They would be especially handy as riding animals since they are resistant to African diseases that regular horses suffer from. But zebras are not naturally inclined toward domestication, so most of these attempts have been failures (though the Romans used to use Grévy's Zebra for circuses!).

Zebroids have been bred, crosses between zebras and horses or donkeys. Isn't this one cute?

And, for all zebras aren't easily domesticated, Lord Rothschild was famous for driving a zebra-drawn carriage through London!

Now THAT'S some style.

So there you have it. Zebras, people. They're cool.

And I have now finished my A-Z blog serious (mostly) about Veiled Rose. It's been fun! Stay tuned for my upcoming Famous Fairies in Fiction series, coming soon to the Tales of Goldstone Wood blog!

Tuesday, April 3, 2012

Y is for YA Favorites

Wow, the very end of the alphabet is a tough one for things Goldstone Wood-related! Last time I had the Yellow-eyed Dragon to fall back on . . . but for Veiled Rose, there really isn't anything! So instead, allow me to take a moment to feature some of my all-time favorite YA novels. These are the novels that inspired me--both when I was a kid and, more recently, in college--to pursue writing YA fiction myself.

When I first started getting into reading fantasy (C.S. Lewis and Tolkien . . . no big surprise) I was under the mistaken belief that fantasy novels needed to either be written for children (like Lewis) or for adults (like Tolkien). Neither of these voices particularly fit my style or story-telling interests. I pushed a little bit more toward adult fantasy for a while there (an interesting attempt considering I was only in my teens) and did not find it satisfactory.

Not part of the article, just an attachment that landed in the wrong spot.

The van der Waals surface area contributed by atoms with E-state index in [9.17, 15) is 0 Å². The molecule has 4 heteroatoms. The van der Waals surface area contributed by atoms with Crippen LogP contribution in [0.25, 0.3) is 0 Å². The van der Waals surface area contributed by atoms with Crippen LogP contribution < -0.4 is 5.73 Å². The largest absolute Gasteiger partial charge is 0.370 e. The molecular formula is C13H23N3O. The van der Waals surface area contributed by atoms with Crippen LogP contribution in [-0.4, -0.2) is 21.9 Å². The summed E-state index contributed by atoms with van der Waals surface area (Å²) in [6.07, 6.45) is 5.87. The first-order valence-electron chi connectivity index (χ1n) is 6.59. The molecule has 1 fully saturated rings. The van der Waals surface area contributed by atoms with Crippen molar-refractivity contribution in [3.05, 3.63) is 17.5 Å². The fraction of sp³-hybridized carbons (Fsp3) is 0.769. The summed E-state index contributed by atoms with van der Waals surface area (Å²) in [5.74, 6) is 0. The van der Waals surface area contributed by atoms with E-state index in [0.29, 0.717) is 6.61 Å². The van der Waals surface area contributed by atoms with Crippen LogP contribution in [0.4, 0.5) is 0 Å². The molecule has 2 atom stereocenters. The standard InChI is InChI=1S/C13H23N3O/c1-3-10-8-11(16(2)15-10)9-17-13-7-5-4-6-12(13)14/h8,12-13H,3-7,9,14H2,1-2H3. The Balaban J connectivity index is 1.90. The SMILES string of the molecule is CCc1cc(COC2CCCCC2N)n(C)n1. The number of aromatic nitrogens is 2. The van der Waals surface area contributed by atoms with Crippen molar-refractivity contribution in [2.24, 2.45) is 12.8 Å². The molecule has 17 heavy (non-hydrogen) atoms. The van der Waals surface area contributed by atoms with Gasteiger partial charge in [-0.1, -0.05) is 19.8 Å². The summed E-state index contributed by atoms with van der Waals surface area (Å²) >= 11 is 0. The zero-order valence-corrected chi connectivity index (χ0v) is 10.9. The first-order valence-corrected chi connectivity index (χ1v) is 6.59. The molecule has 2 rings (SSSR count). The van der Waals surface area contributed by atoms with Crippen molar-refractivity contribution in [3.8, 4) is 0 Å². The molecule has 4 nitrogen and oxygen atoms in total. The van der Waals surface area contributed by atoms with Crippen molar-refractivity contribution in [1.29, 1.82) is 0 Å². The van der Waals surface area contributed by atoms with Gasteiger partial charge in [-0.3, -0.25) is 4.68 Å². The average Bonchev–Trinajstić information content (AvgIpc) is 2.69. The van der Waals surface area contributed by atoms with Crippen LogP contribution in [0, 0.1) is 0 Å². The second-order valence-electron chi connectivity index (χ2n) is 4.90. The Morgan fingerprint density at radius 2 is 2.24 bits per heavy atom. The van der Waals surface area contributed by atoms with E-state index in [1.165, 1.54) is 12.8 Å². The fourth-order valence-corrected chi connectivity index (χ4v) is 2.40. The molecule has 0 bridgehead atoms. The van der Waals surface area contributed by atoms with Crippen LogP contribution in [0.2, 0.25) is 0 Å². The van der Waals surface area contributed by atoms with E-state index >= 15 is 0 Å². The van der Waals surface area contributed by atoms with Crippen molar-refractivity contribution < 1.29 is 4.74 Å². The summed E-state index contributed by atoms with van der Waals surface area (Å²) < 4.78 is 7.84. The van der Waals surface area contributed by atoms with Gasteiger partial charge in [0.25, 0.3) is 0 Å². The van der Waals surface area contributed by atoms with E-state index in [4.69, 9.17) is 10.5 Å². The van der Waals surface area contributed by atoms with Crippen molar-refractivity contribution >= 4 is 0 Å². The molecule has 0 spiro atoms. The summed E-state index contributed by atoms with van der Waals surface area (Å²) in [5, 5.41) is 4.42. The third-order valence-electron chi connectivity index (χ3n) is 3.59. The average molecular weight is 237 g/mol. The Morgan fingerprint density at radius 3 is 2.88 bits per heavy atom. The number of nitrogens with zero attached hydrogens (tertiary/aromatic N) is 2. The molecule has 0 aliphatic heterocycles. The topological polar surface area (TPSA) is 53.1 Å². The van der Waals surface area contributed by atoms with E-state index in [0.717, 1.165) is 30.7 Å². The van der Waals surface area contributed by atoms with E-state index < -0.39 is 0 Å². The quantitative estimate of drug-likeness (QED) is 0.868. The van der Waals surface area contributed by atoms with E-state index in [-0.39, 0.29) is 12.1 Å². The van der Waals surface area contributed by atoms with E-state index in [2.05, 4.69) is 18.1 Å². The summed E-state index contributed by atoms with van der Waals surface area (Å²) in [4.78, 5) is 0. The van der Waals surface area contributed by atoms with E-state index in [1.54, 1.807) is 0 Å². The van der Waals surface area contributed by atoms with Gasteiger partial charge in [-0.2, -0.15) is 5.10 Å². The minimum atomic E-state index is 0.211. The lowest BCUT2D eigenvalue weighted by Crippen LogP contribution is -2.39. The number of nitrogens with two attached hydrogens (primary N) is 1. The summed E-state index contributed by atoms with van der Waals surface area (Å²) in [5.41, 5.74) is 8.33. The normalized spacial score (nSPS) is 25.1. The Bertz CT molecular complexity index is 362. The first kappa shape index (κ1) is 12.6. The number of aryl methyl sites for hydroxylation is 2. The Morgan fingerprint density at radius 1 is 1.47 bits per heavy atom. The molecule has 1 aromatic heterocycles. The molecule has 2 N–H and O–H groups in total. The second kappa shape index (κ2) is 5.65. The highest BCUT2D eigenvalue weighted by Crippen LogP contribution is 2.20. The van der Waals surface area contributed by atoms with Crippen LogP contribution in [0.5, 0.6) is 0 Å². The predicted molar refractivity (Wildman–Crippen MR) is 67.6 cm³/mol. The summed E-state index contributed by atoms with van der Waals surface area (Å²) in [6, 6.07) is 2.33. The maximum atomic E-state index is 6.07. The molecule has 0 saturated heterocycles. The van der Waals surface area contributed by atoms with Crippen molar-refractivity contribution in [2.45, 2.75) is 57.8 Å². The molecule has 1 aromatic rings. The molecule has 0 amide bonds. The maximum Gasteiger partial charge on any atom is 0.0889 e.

Then I reread this little gem. It was a book my mother had read out loud to me when I was little (we were still living in England, at the time, so I was younger than 10 at least), but I had mostly forgotten about it. I picked it up again in my mid-teens and found myself totally entranced.

Robin McKinley paints a vivid world for her heroine, the titular Beauty, to explore. I was thrilled both by the magic of the Beast's hidden realm and the grounded sense of reality found in Beauty's everyday life. Both the city in which she enjoyed luxury (and access to all the books she could want) and the humble cottage where she learned to plow and plant and keep animals were so real, so earthy, that when we finally come (rather late in the story) to the magical elements revolving around the Beast, they are so starkly contrasted to the everyday that they become ENORMOUSLY magical.

I learned an important lesson from reading Beauty. If you want your Faerie world to have impact, you have to ground the story in your real world. Tolkien did it . . . look at his Hobbiton compared to his Lothlórien. Lewis did it . . . look at his WWII England compared to Narnia. But it wasn't until I saw Robin McKinley do it in the context of her YA debut that I understood the importance of this trick.

I also just love the story!

Not long after that I encountered Diana Wynne Jones's Howl's Moving Castle for the first time. Now I have to say, I did not appreciate it then the way I should. In fact, Diana Wynne Jones (who is now one of my all-time favorites) failed to impress me at all in high school. Again, despite the enjoyment I found in Beauty, I was still stuck with the mistaken notion that all fantasy should be like Tolkien's. I started Howl, did not get it, and put it aside for a few years.

Then I found it again in college and devoured it in a day (studies be dragon-eaten!).

What I love most about this story is the completely unexpected quality of its heroes. The main character spends the bulk of the story trapped in the body of a ninety-year-old woman. The hero is a total coward who does everything he can to shirk his responsibilities and has to trick himself into acting even remotely heroic (when he's not too preoccupied before his mirror, making himself beautiful). Absolutely not your typical dashing hero and daring heroine! Absolutely nothing predictable about either of them!